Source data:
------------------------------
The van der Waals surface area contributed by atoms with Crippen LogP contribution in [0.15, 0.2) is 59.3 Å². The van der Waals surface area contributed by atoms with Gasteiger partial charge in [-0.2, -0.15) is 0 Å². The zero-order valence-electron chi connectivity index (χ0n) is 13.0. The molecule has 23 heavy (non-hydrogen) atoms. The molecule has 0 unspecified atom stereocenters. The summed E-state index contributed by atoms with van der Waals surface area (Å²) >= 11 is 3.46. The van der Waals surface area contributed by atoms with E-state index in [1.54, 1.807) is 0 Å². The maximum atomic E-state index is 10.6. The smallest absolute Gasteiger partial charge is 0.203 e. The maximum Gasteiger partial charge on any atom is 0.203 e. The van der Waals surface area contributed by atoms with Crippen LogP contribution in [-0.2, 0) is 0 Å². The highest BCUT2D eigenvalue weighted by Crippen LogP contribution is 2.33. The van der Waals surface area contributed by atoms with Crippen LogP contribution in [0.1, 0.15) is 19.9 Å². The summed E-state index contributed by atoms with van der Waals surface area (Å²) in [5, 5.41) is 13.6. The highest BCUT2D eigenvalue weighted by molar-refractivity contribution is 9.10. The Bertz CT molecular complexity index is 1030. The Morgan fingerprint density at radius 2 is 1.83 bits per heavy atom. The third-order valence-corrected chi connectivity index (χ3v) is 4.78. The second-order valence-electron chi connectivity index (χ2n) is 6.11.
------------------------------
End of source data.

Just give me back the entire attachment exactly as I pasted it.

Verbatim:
The van der Waals surface area contributed by atoms with Crippen LogP contribution in [0.15, 0.2) is 59.3 Å². The van der Waals surface area contributed by atoms with Gasteiger partial charge in [-0.2, -0.15) is 0 Å². The zero-order valence-electron chi connectivity index (χ0n) is 13.0. The molecule has 23 heavy (non-hydrogen) atoms. The molecule has 0 unspecified atom stereocenters. The summed E-state index contributed by atoms with van der Waals surface area (Å²) >= 11 is 3.46. The van der Waals surface area contributed by atoms with E-state index in [1.54, 1.807) is 0 Å². The maximum atomic E-state index is 10.6. The smallest absolute Gasteiger partial charge is 0.203 e. The maximum Gasteiger partial charge on any atom is 0.203 e. The van der Waals surface area contributed by atoms with Crippen LogP contribution in [-0.2, 0) is 0 Å². The highest BCUT2D eigenvalue weighted by Crippen LogP contribution is 2.33. The van der Waals surface area contributed by atoms with Crippen LogP contribution in [0.1, 0.15) is 19.9 Å². The summed E-state index contributed by atoms with van der Waals surface area (Å²) in [5, 5.41) is 13.6. The highest BCUT2D eigenvalue weighted by molar-refractivity contribution is 9.10. The Bertz CT molecular complexity index is 1030. The Morgan fingerprint density at radius 2 is 1.83 bits per heavy atom. The third-order valence-corrected chi connectivity index (χ3v) is 4.78. The second-order valence-electron chi connectivity index (χ2n) is 6.11.